An ample store of dry faggots was lying near; and Murtagh having collected them into a pile, took out his flint and steel, and commenced striking a light.

Meanwhile their eyes were almost constantly turned toward Saloo, all of them wondering what had taken him back to the boat. Their wonder was not diminished when they saw him pass the place where the pinnace had been pulled up on the sand, and wade straight out into the water—as if he were going back to the breakers!

Presently, after he had got about knee-deep, they saw him stoop down, until his body was nearly buried under the sea, and commence what appeared to be a struggle with some creature still concealed from their observation. Nor was their wonder any the less, when at length he rose erect again, holding in his hands what for all the world looked like a huge rock, to which a number of small shells and some sea-weed adhered.

“What does the Malay crather want wid a big stone?” was the interrogatory of the astonished Irishman. “And, look, captin, it’s that same he’s about bringin’ us. I thought it moight be some kind of shill-fish. Hungry as we are, we can’t ate stones?”

“Not so fast, Murtagh,” said the captain, who had more carefully scrutinised the article Saloo had taken up. “It’s not a stone, but what you first supposed it—a shell-fish.”

“That big thing a shill-fish! Arrah now, captin, aren’t you jokin’?”

“No, indeed. What Saloo has got in his arms, if I’m not mistaken, is an oyster.”

“An oysther? Two fut in length and over one in breadth. Why, it’s as much as the Malay can carry. Don’t yez see that he’s staggerin’ under it?”

“Very true; but it’s an oyster for all that. I’m now sure of it, as I can see its shape, and the great ribs running over it. Make haste, and get your fire kindled; for it’s a sort of oyster rather too strong-flavoured to be eaten raw. Saloo evidently intends it to be roasted.”

Murtagh did as requested, and by the time the Malay, bearing his heavy burden, reached the tree, smoke was oozing through a stack of faggots that were soon after ablaze.

“Tha, Cappen Ledwad,” said the Malay, flinging his load at the captain’s feet. “Tha plenty shell-fiss—makee all we big blakfass. Inside find good meat. We no need open him. Hot coalee do that.”

They all gathered around the huge shell, surveying it with curiosity, more especially the young people.

It was that strange testaceous fish found in the Indian seas, and known to sailors as the “Singapore oyster”—of which specimens are not rare measuring a yard in length, and over eighteen inches in breadth at the widest diameter.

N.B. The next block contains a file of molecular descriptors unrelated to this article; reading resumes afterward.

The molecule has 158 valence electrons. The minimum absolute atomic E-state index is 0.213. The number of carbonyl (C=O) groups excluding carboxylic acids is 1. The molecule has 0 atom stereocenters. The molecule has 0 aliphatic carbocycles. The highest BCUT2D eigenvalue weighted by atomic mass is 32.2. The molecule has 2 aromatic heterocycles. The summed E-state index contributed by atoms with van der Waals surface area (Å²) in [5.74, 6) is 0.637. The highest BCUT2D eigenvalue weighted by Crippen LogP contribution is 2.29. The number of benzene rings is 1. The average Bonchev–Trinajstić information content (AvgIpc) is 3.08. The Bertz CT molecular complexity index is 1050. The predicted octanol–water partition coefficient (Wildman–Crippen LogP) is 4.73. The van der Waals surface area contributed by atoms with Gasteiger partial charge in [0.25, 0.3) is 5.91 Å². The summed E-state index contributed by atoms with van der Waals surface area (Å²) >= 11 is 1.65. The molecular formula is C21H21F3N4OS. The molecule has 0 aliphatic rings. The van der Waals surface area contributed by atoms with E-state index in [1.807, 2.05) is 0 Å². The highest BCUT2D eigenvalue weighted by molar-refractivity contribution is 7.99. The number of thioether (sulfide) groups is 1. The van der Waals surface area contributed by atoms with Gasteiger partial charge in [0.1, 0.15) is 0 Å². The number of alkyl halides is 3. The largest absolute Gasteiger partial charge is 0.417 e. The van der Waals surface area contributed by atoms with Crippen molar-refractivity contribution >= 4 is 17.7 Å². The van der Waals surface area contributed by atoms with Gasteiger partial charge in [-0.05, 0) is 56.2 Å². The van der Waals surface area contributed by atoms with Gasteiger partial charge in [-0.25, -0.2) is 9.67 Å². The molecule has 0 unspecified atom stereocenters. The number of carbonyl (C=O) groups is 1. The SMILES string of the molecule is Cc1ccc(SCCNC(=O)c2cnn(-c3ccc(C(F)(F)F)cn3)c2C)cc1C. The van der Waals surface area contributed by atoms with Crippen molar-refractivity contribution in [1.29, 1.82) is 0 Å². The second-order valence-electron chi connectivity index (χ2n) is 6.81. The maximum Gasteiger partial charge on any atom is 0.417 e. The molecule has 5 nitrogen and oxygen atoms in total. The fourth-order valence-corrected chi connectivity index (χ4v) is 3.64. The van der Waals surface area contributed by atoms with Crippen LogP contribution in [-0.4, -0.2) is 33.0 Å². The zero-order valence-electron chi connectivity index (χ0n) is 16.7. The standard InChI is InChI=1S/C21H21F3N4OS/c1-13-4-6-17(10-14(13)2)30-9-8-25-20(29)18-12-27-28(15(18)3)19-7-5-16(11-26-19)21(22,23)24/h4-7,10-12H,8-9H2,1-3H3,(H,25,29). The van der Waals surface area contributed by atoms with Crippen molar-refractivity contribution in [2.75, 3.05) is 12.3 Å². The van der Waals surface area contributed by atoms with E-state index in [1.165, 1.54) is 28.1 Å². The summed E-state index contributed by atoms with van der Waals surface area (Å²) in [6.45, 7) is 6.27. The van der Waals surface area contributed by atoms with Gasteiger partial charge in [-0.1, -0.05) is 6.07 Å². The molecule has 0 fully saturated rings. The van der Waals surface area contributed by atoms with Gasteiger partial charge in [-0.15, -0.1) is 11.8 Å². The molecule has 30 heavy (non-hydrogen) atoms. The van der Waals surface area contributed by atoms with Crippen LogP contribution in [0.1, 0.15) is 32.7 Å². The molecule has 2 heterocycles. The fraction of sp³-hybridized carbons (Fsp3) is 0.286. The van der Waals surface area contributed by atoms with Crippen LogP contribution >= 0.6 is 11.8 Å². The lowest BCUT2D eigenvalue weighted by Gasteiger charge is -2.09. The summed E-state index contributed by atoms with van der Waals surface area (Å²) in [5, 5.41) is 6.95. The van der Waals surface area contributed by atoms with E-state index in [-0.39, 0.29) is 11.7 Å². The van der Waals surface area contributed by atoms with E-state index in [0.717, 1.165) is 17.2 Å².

Their curiosity, however, was soon satisfied; for with stomachs craving as theirs, they were in no very fit condition for the pursuit of conchological studies; and Saloo once more lifting the large oyster—just as much as he could do—dropped it among the faggots, now fairly kindled into a fire.

More were heaped around and over it, until it was buried in the heart of a huge pile, the sea-weeds that still clung to it crackling, and the salt water spurting and spitting, as the smoke, mingled with the bright blaze, ascended toward the overshadowing branches of the tree.

In due time Saloo, who had cooked Singapore oysters before, pronounced it sufficiently roasted; when the faggots were kicked aside, and with a boat-hook, which Murtagh had brought from the pinnace, the oyster (Note 1.) was dragged out of the ashes.

Almost instantly it fell open, its huge valves displaying in their concave cups enough “oyster-meat” to have afforded a supper for a party of fifteen individuals instead of five—that is, fifteen not so famished as they were.

With some knives and other utensils, which the Irishman had also brought away from the boat, they seated themselves around the grand bivalve; nor did they arise from their seats until the shells were scraped clean, and hunger, that had so long tortured them, was quite banished from their thoughts.

Note 1. Strictly speaking, the Singapore oyster is a gigantic species of Clam, (Tridacna).